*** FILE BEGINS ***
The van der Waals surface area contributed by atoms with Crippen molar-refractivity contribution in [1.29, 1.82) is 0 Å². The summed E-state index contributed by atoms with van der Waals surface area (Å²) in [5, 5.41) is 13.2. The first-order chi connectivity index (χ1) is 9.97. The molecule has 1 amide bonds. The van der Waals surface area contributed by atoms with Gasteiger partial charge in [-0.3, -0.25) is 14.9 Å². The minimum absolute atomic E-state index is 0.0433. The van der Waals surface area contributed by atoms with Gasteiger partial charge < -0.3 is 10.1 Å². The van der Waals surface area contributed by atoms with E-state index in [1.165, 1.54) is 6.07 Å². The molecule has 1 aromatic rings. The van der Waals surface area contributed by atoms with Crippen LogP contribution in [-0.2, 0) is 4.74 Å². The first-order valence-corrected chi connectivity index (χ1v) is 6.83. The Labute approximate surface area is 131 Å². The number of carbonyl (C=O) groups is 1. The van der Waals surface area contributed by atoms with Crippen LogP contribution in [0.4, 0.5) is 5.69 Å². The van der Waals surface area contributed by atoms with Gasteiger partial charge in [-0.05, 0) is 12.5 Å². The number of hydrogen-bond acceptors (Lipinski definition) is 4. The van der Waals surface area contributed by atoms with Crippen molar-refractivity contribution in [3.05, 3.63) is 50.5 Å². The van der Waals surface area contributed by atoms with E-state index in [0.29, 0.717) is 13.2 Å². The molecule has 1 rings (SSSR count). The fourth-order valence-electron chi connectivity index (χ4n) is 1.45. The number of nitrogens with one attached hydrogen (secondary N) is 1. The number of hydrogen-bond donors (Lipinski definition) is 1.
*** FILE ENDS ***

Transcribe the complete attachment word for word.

The van der Waals surface area contributed by atoms with Crippen molar-refractivity contribution in [1.29, 1.82) is 0 Å². The summed E-state index contributed by atoms with van der Waals surface area (Å²) in [5, 5.41) is 13.2. The first-order chi connectivity index (χ1) is 9.97. The molecule has 1 amide bonds. The van der Waals surface area contributed by atoms with Gasteiger partial charge in [-0.3, -0.25) is 14.9 Å². The minimum absolute atomic E-state index is 0.0433. The van der Waals surface area contributed by atoms with Gasteiger partial charge < -0.3 is 10.1 Å². The van der Waals surface area contributed by atoms with E-state index in [1.165, 1.54) is 6.07 Å². The molecule has 1 aromatic rings. The van der Waals surface area contributed by atoms with Crippen LogP contribution in [-0.2, 0) is 4.74 Å². The first-order valence-corrected chi connectivity index (χ1v) is 6.83. The Labute approximate surface area is 131 Å². The number of carbonyl (C=O) groups is 1. The van der Waals surface area contributed by atoms with Crippen LogP contribution in [0.4, 0.5) is 5.69 Å². The van der Waals surface area contributed by atoms with Gasteiger partial charge in [-0.05, 0) is 12.5 Å². The number of hydrogen-bond acceptors (Lipinski definition) is 4. The van der Waals surface area contributed by atoms with Crippen molar-refractivity contribution in [3.05, 3.63) is 50.5 Å². The van der Waals surface area contributed by atoms with E-state index in [0.29, 0.717) is 13.2 Å². The molecule has 1 rings (SSSR count). The fourth-order valence-electron chi connectivity index (χ4n) is 1.45. The number of nitrogens with one attached hydrogen (secondary N) is 1. The number of hydrogen-bond donors (Lipinski definition) is 1.